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Source: RBC Wealth Management

According to RBC Wealth Management, war means “inflationary pressures are potentially stronger and more durable than pre-invasion, potentially raising pressure on long end rates.”

In the Micro

Stock market performance during wartime

In our last update, we touched on data from LPL Financial that showed all the major geopolitical events since 1941 and their impact on the S&P500. The information showed that it took the US index 43 days on average to recover from a sell-off related to a geopolitical event. While this still rings true, we are now in wartime and wanted to expand on how the stock markets reacted leading up to and following the invasion.

Prior to the attack, volatility spiked in the financial market. Investors moved away from riskier assets, such as technology stocks and cryptocurrencies, in favor of cash, bonds, and gold. On February 22, the S&P500 officially moved into a correction, falling more than 10% from its previous high.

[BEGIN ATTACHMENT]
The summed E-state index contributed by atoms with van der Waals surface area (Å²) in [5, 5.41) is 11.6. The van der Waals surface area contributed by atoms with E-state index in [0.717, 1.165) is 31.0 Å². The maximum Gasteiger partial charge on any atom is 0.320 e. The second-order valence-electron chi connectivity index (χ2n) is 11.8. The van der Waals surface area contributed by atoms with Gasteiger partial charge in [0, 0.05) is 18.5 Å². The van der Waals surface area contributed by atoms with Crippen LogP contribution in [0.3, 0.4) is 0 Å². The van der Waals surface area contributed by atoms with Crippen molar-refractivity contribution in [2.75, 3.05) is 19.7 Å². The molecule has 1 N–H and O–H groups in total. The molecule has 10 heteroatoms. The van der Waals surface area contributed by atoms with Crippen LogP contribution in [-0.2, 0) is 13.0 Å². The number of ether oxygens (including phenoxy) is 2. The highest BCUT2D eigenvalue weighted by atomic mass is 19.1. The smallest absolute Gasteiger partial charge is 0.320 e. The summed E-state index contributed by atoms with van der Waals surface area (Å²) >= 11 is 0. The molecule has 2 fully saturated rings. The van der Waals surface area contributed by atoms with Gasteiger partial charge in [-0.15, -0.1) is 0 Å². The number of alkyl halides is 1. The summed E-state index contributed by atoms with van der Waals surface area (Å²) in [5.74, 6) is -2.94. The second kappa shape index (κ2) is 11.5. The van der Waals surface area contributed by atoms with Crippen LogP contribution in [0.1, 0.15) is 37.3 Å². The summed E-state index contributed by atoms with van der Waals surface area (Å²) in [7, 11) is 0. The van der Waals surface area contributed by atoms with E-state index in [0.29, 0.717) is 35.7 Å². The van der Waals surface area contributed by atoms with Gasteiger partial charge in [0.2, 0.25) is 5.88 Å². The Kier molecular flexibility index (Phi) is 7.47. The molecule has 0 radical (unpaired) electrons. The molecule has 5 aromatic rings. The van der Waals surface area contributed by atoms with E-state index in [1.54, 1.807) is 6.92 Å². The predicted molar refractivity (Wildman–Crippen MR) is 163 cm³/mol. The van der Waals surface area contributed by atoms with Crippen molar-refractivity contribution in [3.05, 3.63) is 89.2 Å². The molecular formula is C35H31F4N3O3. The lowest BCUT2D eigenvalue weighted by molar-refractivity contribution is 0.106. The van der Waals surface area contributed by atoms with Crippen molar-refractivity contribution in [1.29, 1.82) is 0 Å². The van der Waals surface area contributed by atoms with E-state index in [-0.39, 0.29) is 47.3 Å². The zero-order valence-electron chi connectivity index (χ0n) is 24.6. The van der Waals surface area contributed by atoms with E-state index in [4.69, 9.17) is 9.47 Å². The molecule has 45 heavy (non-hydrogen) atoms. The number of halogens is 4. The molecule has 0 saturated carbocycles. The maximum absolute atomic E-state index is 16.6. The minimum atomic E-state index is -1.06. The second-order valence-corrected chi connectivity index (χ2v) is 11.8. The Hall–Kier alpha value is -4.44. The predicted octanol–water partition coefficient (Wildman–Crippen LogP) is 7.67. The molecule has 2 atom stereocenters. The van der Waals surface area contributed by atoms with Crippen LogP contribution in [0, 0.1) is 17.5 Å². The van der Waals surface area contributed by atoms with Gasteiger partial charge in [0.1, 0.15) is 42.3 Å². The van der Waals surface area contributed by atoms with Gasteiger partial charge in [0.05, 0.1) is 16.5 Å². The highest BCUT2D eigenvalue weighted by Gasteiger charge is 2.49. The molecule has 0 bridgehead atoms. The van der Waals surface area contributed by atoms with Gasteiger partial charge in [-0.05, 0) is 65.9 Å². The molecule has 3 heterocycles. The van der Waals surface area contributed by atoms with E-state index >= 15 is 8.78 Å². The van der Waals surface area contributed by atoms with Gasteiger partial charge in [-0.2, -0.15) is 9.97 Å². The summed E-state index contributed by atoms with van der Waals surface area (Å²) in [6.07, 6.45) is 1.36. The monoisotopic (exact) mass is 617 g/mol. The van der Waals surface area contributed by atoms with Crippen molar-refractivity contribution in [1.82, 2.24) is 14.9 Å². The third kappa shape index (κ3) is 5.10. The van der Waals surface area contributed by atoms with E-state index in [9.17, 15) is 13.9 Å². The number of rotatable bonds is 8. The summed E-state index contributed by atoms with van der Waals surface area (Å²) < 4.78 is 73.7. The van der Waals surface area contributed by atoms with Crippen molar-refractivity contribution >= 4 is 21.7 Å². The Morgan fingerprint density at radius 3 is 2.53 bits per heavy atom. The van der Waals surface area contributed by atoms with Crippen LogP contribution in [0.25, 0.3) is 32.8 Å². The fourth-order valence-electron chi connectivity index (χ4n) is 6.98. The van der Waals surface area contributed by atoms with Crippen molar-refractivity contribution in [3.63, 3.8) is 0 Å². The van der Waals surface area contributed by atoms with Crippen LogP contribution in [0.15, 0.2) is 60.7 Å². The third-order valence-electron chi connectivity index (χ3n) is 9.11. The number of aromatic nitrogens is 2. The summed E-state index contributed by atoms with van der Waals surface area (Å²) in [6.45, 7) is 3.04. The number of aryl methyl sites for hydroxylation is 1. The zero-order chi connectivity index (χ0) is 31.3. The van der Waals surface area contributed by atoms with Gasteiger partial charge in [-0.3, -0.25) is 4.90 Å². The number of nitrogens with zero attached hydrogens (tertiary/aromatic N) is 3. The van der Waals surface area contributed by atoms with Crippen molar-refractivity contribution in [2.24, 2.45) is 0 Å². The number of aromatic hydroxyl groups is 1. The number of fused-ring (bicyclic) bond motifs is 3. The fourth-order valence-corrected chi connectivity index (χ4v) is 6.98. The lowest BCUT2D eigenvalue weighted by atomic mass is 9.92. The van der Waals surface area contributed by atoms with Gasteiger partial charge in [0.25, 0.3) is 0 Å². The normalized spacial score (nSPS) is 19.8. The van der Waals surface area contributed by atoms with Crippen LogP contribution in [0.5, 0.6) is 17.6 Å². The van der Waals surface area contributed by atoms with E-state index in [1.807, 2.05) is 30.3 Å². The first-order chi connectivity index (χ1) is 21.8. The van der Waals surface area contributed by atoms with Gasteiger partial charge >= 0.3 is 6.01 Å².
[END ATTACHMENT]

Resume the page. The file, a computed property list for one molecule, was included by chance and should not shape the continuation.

Starting on Thursday, February 24, the day of the invasion, equities began to rally and continued to move higher the following day as well. As of market close on Friday, the Nasdaq ended the week 1.6% higher, with the S&P500 moving up 0.8%. Despite a weekly gain, the S&P500 is still in correction territory.

How is it possible that after months of tension and volatile stocks moved higher once the war began? According to BMO’s Chief Investment Strategist, Brian Belski, “history shows that the market recovers from ‘actual events’ very quickly.”

During times of war, it is possible to see stock prices rise. The below chart, created by the president of Armbruster Capital, suggests that equities have historically seen less volatility in returns during major wars. 

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Source: Investopedia